Feline House Soiling

House soiling is a common problem that we often encounter with our feline friends.  Urinating in odd places can mean either a medical problem or a behavioural problem.  Sometimes the difference is not clear cut. The first port of call is a visit to the vet so they can rule out any abnormal physiological conditions.  This will then determine if we need to proceed with medical treatment, or if it is other issues that may be causing the problem. 

Reasons for House Soiling and Solutions

1.  Feline Lower Urinary Tract Disease (FLUTD): this condition involves straining to urinate, genital licking/discomfort, bloody urine, and often urinating in unusual places.  There are many causes for this syndrome, including psychological stress.  It is extremely important to get your cat seen by a vet to determine if FLUTD is the cause.  This condition is life threatening if left untreated.

If your cat is diagnosed with FLUTD it will require a hospital stay.  We will normally place a catheter to try and clear the urinary tract of bladder stones.  Medications and fluids are administered and the vet will prescribe a special diet for the rest of your cats’ life to prevent the disease from reoccurring.

2.  Other Medical Conditions: including urinary tract diseases, colitis, inflammatory bowel disease, diabetes mellitus, hyperthyroidism, kidney and liver disease may also be causing inappropriate house soiling.  These conditions need to be treated by your veterinarian as soon as symptoms are present.  Medications and other medical treatment will usually be prescribed.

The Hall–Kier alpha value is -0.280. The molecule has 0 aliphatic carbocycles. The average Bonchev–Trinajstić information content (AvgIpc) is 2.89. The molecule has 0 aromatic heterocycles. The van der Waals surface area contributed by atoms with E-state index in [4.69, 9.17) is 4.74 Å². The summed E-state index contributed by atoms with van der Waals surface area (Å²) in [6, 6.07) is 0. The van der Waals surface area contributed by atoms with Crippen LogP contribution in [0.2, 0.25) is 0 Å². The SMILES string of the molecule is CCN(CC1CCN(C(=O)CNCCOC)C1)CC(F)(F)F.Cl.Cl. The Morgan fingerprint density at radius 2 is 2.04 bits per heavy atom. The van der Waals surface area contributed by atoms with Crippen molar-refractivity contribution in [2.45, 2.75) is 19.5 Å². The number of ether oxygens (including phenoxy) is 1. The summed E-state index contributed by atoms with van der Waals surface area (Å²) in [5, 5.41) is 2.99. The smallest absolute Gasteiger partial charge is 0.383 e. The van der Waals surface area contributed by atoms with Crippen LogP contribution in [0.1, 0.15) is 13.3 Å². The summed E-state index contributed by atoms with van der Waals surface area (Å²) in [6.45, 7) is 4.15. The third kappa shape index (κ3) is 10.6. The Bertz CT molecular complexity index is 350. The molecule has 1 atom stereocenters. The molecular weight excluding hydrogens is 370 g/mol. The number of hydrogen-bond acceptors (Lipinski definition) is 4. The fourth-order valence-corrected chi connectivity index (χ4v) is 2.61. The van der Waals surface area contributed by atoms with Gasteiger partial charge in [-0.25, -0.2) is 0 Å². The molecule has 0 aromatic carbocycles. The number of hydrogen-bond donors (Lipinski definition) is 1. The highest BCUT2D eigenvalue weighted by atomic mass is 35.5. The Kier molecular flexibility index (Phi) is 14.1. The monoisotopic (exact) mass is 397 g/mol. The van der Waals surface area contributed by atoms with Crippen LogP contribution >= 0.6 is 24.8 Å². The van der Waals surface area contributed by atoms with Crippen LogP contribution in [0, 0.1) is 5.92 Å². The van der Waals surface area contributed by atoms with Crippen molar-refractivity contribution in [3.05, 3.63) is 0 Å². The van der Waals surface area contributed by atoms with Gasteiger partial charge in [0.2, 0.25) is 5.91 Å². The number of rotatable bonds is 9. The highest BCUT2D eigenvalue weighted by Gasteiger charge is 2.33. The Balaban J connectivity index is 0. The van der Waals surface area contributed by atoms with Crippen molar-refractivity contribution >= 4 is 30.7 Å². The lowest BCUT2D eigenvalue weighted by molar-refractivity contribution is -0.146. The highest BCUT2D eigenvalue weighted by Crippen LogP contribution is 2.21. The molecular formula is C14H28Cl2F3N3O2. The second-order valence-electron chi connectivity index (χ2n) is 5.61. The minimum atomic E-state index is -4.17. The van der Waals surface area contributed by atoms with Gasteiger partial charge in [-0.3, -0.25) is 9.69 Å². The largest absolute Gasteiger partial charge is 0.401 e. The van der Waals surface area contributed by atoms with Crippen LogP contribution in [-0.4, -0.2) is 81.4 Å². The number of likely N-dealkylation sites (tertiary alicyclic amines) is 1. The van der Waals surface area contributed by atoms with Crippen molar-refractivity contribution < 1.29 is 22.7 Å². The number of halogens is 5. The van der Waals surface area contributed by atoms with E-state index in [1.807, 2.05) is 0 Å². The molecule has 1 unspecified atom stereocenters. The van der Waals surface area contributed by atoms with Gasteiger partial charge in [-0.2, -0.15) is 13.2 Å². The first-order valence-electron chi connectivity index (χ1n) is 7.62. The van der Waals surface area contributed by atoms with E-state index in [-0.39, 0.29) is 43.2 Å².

3.  Stress/Anxiety: cats use urination and defecation as a means of communication with other cats.  It can be a territorial marking letting other cats know that they own the area.  Psychological stress, such as the presence of other cats, prolonged absence of an owner, or other problems may create a need for a cat to reassert a territorial claim.  Moving house, changes in routine or an additional member to the family may also cause anxiety for your cat.

  • Signs that stress may be causing inappropriate house soiling are:
  • spraying on an upright surface;
  • urinating in the litter box sometimes and sometimes elsewhere;
  • the cat is not desexed;
  • there has been a change at home leading the cat to feel  they must reassert their territorial boundaries;
  • the area marked is near a door or window;
  • the problem id not start until new furniture was added or the furniture was rearranged;
  • the cat appears to be responding to a punishment  for another behaviour;
  • the cat has marked the owners bed or laundry;
  • the area marked is the same each time.

Some solutions to feline behavioural house-soiling are:

1.  Desexing your cat:  Hormonal motivations to mark territory are potent and must be removed from the picture;

2.  Reducing stressors:

  • When moving: keep the cat in a quiet portion of the home when packing and during the actual moving day.  When at the new residence, confine the cat in a quiet room at first, place food, water, litter and favourite sleeping material in the room.  Spend time with the cat in the room and gradually let them become accustomed to the new environment;